Fund a Fellow

Salmon and Calves Reframe Biotech Debate

by Joan Conrow

What do a fast-growing salmon and two hornless calves have in common?

In recent days they've ushered in a new era of food production and reframed the genetic engineering debate.

Graduate student Lindsay Upperman (left), and animal geneticist Alison Van Eenennaam at UC Davis with the gene-edited hornless dairy calves. Photo by Karin Higgins/UC Davis.

It began when the U.S. Food and Drug Administration approved the first GE animal, a fast-growing salmon, for human consumption. Then Recombinetics, in collaboration with researchers at the University of California-Davis, unveiled two healthy dairy calves that were born without horns, thanks to a new gene-editing process.

While the calves are a long way from deregulation or market, both announcements signal a shift in the decades-old regulatory logjam that has effectively blocked the advancement of animal biotechnology.

The two projects also effectively demonstrate that biotech can make meaningful contributions to environmental sustainability and animal welfare.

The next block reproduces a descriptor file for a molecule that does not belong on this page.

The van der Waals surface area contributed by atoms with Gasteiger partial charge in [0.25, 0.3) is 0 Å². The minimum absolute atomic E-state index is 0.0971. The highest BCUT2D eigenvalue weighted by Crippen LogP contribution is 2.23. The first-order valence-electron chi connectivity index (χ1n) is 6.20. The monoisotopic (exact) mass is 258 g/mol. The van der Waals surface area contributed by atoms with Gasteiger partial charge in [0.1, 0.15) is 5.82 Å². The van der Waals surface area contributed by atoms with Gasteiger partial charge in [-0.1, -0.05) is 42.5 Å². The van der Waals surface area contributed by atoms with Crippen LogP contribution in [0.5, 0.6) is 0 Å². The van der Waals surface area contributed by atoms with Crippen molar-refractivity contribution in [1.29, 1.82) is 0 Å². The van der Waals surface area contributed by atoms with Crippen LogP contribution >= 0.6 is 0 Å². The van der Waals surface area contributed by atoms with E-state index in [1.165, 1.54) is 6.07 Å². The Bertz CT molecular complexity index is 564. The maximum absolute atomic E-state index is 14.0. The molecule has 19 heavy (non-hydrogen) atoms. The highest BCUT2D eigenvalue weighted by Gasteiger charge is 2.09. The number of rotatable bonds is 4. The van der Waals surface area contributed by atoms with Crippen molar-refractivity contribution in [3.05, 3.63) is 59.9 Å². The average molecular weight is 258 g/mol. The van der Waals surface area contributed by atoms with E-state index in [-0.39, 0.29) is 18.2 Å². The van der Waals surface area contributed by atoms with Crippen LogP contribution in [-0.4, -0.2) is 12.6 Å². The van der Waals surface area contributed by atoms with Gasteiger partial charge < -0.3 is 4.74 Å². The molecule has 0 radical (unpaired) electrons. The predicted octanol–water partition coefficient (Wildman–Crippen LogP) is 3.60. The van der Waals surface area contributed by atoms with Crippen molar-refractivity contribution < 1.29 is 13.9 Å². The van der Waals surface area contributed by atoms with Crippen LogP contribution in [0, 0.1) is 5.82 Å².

And they underscore a key message of the Alliance for Science: Each genetically engineered crop and animal must be evaluated on its own merits, with an eye toward the product, not the process.

Take the case of Spotigy and Buri, the two hornless calves who were recently introduced to the world in a New York Times article by Amy Harmon. Though dairy cows routinely have their horns removed to protect other animals and farm workers from injury, the dehorning process is not relished by farmers, animal rights advocates, or cows. Conventional breeding techniques for propagating the genetics of a small fraction of naturally hornless cattle are slow and imprecise.

For the large percentage of calves born without the gene, there's been no alternative to burning or cutting off the horns — until now.